Faculty have approved a proposal requiring all undergraduate students in the UCLA College to complete a course focused on diversity.
The vote, conducted March 30 through April 10, was 916 to 487 in favor of the proposal, according to results posted on the Academic Senate website.
Supporters — including senior campus administrators, UCLA College deans and faculty, and student leaders — said universities have a responsibility to prepare students for life in a multicultural world and that understanding the perspectives of others is a core competency. They said their position was supported by scholarly research on diversity in higher education, as well as surveys of employers, who increasingly are seeking employees comfortable in diverse environments.
“A diversity-focused course requirement has been a long-standing priority for me because of its clear value to our students, so I am very pleased with the campuswide faculty vote approving the proposal,” Chancellor Gene Block said. “I want to thank the many faculty members and students who have worked hard for several years to make the diversity requirement a reality.”
The requirement takes effect for freshmen entering the UCLA College this fall and transfer students entering in fall 2017. The College comprises approximately 84 percent of UCLA’s undergraduate student body.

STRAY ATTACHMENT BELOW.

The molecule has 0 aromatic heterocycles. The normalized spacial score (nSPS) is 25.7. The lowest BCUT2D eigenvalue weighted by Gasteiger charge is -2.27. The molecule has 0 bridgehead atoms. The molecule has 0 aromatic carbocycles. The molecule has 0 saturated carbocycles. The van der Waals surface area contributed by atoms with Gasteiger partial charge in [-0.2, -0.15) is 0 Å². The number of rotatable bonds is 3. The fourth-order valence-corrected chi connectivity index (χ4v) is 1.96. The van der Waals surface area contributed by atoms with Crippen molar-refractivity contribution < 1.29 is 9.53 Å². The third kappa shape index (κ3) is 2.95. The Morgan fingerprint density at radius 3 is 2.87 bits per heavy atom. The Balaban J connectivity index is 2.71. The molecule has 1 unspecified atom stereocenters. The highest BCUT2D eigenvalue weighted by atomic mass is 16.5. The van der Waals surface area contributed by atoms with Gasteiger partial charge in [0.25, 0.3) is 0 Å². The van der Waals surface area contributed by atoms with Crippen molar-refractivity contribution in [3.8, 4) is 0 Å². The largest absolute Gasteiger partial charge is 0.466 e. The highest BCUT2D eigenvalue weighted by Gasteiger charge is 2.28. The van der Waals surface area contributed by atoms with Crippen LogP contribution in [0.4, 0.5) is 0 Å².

“Passage of the diversity requirement gives us a great opportunity to up our game and critically examine, from multiple disciplines, how difference, inequality and community function,” said UCLA Law Professor Jerry Kang, who on July 1 will become the campus’s vice chancellor for equity, diversity and inclusion. “A world-class university should challenge us all to move beyond our comfort zones, have hard conversations, grow smarter and translate what we’ve learned into interventions that make the world a fairer place.”
Students will be required to earn at least a C grade in a course that substantially addresses racial, ethnic, gender, socioeconomic, sexual orientation, religious or other types of diversity. More than 100 existing courses — in departments as varied as history, biology, classics, political science and religion — meet the requirement, which does not increase the number of units needed to graduate.
The Academic Senate’s Legislative Assembly — which includes faculty representatives from academic departments across campus — overwhelmingly approved the requirement in November, following previous approvals by the College faculty and various Academic Senate committees. The Academic Senate’s rules committee later determined that a petition submitted by some faculty required a vote of the entire eligible membership of the Senate — about 3,600 professors, including 1,110 emeriti faculty.
All other University of California campuses but one — UC Merced — have diversity-related requirements in their primary undergraduate units. The UCLA School of the Arts and Architecture already has a similar requirement for undergraduates.